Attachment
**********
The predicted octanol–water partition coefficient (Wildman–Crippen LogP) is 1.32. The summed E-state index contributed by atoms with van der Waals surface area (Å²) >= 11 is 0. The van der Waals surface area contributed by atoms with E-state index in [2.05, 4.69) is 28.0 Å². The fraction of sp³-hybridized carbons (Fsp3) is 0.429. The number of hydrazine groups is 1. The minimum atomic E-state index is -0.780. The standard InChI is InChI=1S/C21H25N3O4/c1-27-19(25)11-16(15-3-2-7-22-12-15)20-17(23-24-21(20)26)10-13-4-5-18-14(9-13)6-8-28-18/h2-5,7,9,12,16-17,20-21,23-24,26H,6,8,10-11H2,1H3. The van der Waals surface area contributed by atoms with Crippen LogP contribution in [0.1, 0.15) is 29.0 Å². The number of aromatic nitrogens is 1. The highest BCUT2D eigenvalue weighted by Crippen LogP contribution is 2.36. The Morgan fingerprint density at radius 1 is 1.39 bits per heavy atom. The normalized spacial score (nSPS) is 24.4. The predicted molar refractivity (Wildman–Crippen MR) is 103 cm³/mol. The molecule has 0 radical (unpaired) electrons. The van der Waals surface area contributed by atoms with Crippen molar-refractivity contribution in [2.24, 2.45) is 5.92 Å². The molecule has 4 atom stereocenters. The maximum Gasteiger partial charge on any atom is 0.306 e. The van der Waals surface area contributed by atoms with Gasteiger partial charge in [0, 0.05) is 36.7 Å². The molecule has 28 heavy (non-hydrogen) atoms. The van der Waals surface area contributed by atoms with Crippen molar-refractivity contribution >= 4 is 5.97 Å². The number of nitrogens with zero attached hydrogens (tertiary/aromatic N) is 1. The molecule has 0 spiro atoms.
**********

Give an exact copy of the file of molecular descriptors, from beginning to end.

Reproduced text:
The predicted octanol–water partition coefficient (Wildman–Crippen LogP) is 1.32. The summed E-state index contributed by atoms with van der Waals surface area (Å²) >= 11 is 0. The van der Waals surface area contributed by atoms with E-state index in [2.05, 4.69) is 28.0 Å². The fraction of sp³-hybridized carbons (Fsp3) is 0.429. The number of hydrazine groups is 1. The minimum atomic E-state index is -0.780. The standard InChI is InChI=1S/C21H25N3O4/c1-27-19(25)11-16(15-3-2-7-22-12-15)20-17(23-24-21(20)26)10-13-4-5-18-14(9-13)6-8-28-18/h2-5,7,9,12,16-17,20-21,23-24,26H,6,8,10-11H2,1H3. The van der Waals surface area contributed by atoms with Crippen LogP contribution in [0.1, 0.15) is 29.0 Å². The number of aromatic nitrogens is 1. The highest BCUT2D eigenvalue weighted by Crippen LogP contribution is 2.36. The Morgan fingerprint density at radius 1 is 1.39 bits per heavy atom. The normalized spacial score (nSPS) is 24.4. The predicted molar refractivity (Wildman–Crippen MR) is 103 cm³/mol. The molecule has 0 radical (unpaired) electrons. The van der Waals surface area contributed by atoms with Crippen molar-refractivity contribution in [2.24, 2.45) is 5.92 Å². The molecule has 4 atom stereocenters. The maximum Gasteiger partial charge on any atom is 0.306 e. The van der Waals surface area contributed by atoms with Gasteiger partial charge in [0, 0.05) is 36.7 Å². The molecule has 28 heavy (non-hydrogen) atoms. The van der Waals surface area contributed by atoms with Crippen molar-refractivity contribution >= 4 is 5.97 Å². The number of nitrogens with zero attached hydrogens (tertiary/aromatic N) is 1. The molecule has 0 spiro atoms.